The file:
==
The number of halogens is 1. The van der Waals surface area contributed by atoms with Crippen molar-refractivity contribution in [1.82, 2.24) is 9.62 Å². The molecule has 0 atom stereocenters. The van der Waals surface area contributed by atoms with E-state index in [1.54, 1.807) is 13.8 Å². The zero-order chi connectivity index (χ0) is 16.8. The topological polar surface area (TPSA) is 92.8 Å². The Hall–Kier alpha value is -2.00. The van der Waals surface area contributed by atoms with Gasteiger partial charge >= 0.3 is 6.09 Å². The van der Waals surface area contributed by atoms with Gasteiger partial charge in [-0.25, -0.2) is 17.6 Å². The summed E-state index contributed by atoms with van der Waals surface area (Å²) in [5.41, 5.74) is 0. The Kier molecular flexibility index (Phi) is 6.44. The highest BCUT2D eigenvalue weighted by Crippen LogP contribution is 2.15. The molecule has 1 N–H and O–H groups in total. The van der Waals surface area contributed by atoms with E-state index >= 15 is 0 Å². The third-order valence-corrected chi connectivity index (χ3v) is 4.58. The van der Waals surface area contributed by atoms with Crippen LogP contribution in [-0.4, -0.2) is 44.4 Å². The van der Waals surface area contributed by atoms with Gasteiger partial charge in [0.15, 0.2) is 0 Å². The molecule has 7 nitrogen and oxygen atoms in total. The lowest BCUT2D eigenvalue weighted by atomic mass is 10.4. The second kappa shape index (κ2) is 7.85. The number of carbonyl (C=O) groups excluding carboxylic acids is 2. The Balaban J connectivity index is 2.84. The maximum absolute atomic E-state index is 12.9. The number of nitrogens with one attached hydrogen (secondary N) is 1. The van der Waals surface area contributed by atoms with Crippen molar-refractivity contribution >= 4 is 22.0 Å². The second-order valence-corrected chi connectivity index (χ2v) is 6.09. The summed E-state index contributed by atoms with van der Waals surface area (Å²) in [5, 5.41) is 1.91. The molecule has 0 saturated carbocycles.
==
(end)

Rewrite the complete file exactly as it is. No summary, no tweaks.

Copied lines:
The number of halogens is 1. The van der Waals surface area contributed by atoms with Crippen molar-refractivity contribution in [1.82, 2.24) is 9.62 Å². The molecule has 0 atom stereocenters. The van der Waals surface area contributed by atoms with E-state index in [1.54, 1.807) is 13.8 Å². The zero-order chi connectivity index (χ0) is 16.8. The topological polar surface area (TPSA) is 92.8 Å². The Hall–Kier alpha value is -2.00. The van der Waals surface area contributed by atoms with Gasteiger partial charge >= 0.3 is 6.09 Å². The van der Waals surface area contributed by atoms with Gasteiger partial charge in [-0.25, -0.2) is 17.6 Å². The summed E-state index contributed by atoms with van der Waals surface area (Å²) in [5.41, 5.74) is 0. The Kier molecular flexibility index (Phi) is 6.44. The highest BCUT2D eigenvalue weighted by Crippen LogP contribution is 2.15. The molecule has 1 N–H and O–H groups in total. The van der Waals surface area contributed by atoms with E-state index >= 15 is 0 Å². The third-order valence-corrected chi connectivity index (χ3v) is 4.58. The van der Waals surface area contributed by atoms with Crippen LogP contribution in [-0.4, -0.2) is 44.4 Å². The van der Waals surface area contributed by atoms with Gasteiger partial charge in [0.15, 0.2) is 0 Å². The molecule has 7 nitrogen and oxygen atoms in total. The lowest BCUT2D eigenvalue weighted by atomic mass is 10.4. The second kappa shape index (κ2) is 7.85. The number of carbonyl (C=O) groups excluding carboxylic acids is 2. The Balaban J connectivity index is 2.84. The maximum absolute atomic E-state index is 12.9. The number of nitrogens with one attached hydrogen (secondary N) is 1. The van der Waals surface area contributed by atoms with Crippen molar-refractivity contribution >= 4 is 22.0 Å². The second-order valence-corrected chi connectivity index (χ2v) is 6.09. The summed E-state index contributed by atoms with van der Waals surface area (Å²) in [5, 5.41) is 1.91. The molecule has 0 saturated carbocycles.